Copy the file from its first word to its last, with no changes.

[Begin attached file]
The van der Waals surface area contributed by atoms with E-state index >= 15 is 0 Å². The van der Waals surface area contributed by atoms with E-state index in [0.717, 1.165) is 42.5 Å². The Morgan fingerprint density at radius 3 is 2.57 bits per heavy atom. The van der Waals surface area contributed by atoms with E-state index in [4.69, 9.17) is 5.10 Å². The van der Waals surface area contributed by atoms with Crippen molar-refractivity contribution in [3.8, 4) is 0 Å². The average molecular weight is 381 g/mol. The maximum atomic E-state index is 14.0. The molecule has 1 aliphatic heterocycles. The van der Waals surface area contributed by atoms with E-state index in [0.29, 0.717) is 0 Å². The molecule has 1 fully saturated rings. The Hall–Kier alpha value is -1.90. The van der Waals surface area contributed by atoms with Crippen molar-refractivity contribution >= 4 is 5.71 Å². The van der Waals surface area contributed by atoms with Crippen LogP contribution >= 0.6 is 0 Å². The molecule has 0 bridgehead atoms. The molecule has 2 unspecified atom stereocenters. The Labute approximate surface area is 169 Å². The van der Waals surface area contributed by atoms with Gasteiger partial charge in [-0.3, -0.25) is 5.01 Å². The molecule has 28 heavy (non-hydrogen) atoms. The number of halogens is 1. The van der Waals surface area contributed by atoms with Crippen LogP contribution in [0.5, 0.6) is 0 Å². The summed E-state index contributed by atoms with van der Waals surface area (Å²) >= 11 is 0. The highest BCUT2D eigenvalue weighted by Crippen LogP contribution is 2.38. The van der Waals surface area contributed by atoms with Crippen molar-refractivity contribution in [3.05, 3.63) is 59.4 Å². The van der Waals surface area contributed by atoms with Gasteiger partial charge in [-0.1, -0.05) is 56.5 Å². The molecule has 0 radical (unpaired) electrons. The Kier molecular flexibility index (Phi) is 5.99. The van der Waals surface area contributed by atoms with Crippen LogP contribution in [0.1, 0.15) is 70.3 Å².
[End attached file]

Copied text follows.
The van der Waals surface area contributed by atoms with E-state index >= 15 is 0 Å². The van der Waals surface area contributed by atoms with E-state index in [0.717, 1.165) is 42.5 Å². The Morgan fingerprint density at radius 3 is 2.57 bits per heavy atom. The van der Waals surface area contributed by atoms with E-state index in [4.69, 9.17) is 5.10 Å². The van der Waals surface area contributed by atoms with Crippen molar-refractivity contribution in [3.8, 4) is 0 Å². The average molecular weight is 381 g/mol. The maximum atomic E-state index is 14.0. The molecule has 1 aliphatic heterocycles. The van der Waals surface area contributed by atoms with E-state index in [0.29, 0.717) is 0 Å². The molecule has 1 fully saturated rings. The Hall–Kier alpha value is -1.90. The van der Waals surface area contributed by atoms with Crippen molar-refractivity contribution >= 4 is 5.71 Å². The van der Waals surface area contributed by atoms with Crippen LogP contribution >= 0.6 is 0 Å². The molecule has 0 bridgehead atoms. The molecule has 2 unspecified atom stereocenters. The Labute approximate surface area is 169 Å². The van der Waals surface area contributed by atoms with Gasteiger partial charge in [-0.3, -0.25) is 5.01 Å². The molecule has 28 heavy (non-hydrogen) atoms. The number of halogens is 1. The van der Waals surface area contributed by atoms with Crippen LogP contribution in [0.5, 0.6) is 0 Å². The summed E-state index contributed by atoms with van der Waals surface area (Å²) >= 11 is 0. The highest BCUT2D eigenvalue weighted by Crippen LogP contribution is 2.38. The van der Waals surface area contributed by atoms with Crippen molar-refractivity contribution in [3.05, 3.63) is 59.4 Å². The van der Waals surface area contributed by atoms with Gasteiger partial charge in [-0.1, -0.05) is 56.5 Å². The molecule has 0 radical (unpaired) electrons. The Kier molecular flexibility index (Phi) is 5.99. The van der Waals surface area contributed by atoms with Crippen LogP contribution in [0.1, 0.15) is 70.3 Å².